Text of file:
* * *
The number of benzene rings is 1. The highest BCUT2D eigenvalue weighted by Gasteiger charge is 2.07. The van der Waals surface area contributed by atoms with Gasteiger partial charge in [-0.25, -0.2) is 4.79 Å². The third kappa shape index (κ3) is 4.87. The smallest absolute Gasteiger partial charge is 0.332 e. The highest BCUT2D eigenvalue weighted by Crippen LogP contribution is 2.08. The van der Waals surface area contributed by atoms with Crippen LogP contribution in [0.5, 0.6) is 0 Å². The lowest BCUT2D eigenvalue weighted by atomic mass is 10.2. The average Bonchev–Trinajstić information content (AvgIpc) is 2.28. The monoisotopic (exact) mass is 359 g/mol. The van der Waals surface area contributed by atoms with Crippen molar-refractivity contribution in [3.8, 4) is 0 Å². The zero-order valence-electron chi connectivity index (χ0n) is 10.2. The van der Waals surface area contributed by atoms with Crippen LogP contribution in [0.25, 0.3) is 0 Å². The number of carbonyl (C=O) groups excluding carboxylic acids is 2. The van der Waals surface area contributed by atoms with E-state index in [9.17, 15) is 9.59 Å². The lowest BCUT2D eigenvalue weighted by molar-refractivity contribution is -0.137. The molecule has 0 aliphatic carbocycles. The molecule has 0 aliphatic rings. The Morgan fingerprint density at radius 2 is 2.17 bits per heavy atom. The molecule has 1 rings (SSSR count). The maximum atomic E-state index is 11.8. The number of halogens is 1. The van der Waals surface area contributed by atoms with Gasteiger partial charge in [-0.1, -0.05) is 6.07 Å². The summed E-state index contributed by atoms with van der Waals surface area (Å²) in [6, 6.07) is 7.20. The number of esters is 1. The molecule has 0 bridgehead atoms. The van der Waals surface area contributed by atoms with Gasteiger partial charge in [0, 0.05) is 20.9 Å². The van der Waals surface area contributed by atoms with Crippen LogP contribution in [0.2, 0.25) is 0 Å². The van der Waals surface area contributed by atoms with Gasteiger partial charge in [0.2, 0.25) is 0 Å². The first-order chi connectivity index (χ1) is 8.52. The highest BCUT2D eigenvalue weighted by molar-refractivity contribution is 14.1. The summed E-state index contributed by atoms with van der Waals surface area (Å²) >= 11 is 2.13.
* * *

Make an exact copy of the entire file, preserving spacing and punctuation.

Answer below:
The number of benzene rings is 1. The highest BCUT2D eigenvalue weighted by Gasteiger charge is 2.07. The van der Waals surface area contributed by atoms with Gasteiger partial charge in [-0.25, -0.2) is 4.79 Å². The third kappa shape index (κ3) is 4.87. The smallest absolute Gasteiger partial charge is 0.332 e. The highest BCUT2D eigenvalue weighted by Crippen LogP contribution is 2.08. The van der Waals surface area contributed by atoms with Crippen LogP contribution in [0.5, 0.6) is 0 Å². The lowest BCUT2D eigenvalue weighted by atomic mass is 10.2. The average Bonchev–Trinajstić information content (AvgIpc) is 2.28. The monoisotopic (exact) mass is 359 g/mol. The van der Waals surface area contributed by atoms with Crippen molar-refractivity contribution in [3.8, 4) is 0 Å². The zero-order valence-electron chi connectivity index (χ0n) is 10.2. The van der Waals surface area contributed by atoms with Crippen LogP contribution in [0.25, 0.3) is 0 Å². The number of carbonyl (C=O) groups excluding carboxylic acids is 2. The van der Waals surface area contributed by atoms with E-state index in [9.17, 15) is 9.59 Å². The lowest BCUT2D eigenvalue weighted by molar-refractivity contribution is -0.137. The molecule has 0 aliphatic carbocycles. The molecule has 0 aliphatic rings. The Morgan fingerprint density at radius 2 is 2.17 bits per heavy atom. The molecule has 1 rings (SSSR count). The maximum atomic E-state index is 11.8. The number of halogens is 1. The van der Waals surface area contributed by atoms with Gasteiger partial charge in [-0.1, -0.05) is 6.07 Å². The summed E-state index contributed by atoms with van der Waals surface area (Å²) in [6, 6.07) is 7.20. The number of esters is 1. The molecule has 0 bridgehead atoms. The van der Waals surface area contributed by atoms with Gasteiger partial charge in [0, 0.05) is 20.9 Å². The van der Waals surface area contributed by atoms with Crippen LogP contribution in [0.2, 0.25) is 0 Å². The van der Waals surface area contributed by atoms with Gasteiger partial charge in [0.2, 0.25) is 0 Å². The first-order chi connectivity index (χ1) is 8.52. The highest BCUT2D eigenvalue weighted by molar-refractivity contribution is 14.1. The summed E-state index contributed by atoms with van der Waals surface area (Å²) >= 11 is 2.13.